Mitigating Credential Theft - Using Hospital Protocols as an Approach Part 1
Administrative credential theft, whether it is an actual systems administrator’s logon or the logon associated with an application or service with administrative credentials, is the most dangerous vulnerability on my customers' networks. This is for two reasons:
The tools and techniques for stealing administrator credentials are well known, highly automated and generally available to threat actors
Very few corporate networks were designed to mitigate this threat.
This creates a cybersecurity environment where the attackers can easily compromise an entire corporate network by stealing Active Directory administrative credentials. The worst part about this - it can happen in a matter of hours or days while the attacker can remain undetected for months. My frustration with this situation, from an industry perspective, is how quickly people jump to a solution without really understanding the problem. I’ve seen customers become aware of the issue and then immediately jump to a conclusion like:
- “I need multi-factor authentication to protect my admin accounts”
- “I need advanced end point protection to keep the bad guys out”
- “I need….”.
The list goes on. However, solving the problem of administrator credential theft is not about implementing a single new control or practice. Effectively protecting your network from this type of attack requires a different approach to security.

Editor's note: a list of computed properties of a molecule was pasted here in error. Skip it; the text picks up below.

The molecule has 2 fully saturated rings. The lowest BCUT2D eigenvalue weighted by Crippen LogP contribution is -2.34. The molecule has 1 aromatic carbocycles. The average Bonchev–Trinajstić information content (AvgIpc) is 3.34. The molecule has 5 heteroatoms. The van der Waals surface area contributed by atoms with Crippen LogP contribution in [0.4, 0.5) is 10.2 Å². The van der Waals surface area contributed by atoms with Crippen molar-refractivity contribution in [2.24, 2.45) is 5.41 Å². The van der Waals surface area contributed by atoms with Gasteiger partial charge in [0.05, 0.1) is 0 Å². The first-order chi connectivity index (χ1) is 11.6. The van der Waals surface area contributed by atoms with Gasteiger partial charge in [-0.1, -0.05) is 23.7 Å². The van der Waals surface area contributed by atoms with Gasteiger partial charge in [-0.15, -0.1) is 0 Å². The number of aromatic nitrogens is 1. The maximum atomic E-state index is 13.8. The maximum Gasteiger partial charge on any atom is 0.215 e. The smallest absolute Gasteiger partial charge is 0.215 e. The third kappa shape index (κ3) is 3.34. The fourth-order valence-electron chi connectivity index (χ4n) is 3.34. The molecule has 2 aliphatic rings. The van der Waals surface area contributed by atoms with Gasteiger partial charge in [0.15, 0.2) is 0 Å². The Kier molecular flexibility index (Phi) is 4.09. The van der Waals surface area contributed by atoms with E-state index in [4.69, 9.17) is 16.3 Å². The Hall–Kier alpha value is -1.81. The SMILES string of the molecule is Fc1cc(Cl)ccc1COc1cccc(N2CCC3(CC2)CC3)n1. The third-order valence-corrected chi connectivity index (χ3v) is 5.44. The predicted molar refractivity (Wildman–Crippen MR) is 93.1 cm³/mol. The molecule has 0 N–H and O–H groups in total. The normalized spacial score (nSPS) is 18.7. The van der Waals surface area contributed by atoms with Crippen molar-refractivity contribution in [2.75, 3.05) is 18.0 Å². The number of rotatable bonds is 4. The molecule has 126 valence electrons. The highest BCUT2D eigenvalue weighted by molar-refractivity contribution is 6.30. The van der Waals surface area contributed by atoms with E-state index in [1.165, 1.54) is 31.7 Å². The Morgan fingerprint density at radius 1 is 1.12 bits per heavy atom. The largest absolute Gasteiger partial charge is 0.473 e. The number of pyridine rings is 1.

Fundamentally, I believe that in a world of potentially compromised systems we have to think and act more like the medical community. When I go to a hospital, the first thing I notice about the people there is they assume I’m sick. They have special clothes and equipment for both protecting themselves from anything I might be bringing with me as well as following processes for ensuring they aren’t passing on whatever I have to others. When they come to see me they are wearing protective gear that they also rotate between patients. Put in cybersecurity terms - they assume breach and act accordingly.
Beyond that, the hospital is really careful with the handling of powerful remedies. When it comes to medications, they are tightly controlled on the floor with computerized systems for checking in and checking out medications for patients. This is tightly controlled and audited to ensure that medication is only dispensed appropriately. Finally, the source of all the medication, the Pharmacy, has even more controls with highly-trained individuals in charge of the when and how the medicine is released to floor level systems.
As I think about this model, I see adoption of this model as a potential end state for mitigating the administrative credential theft scenario. In my next blog post I will talk about how this could be implemented in a typical corporate network.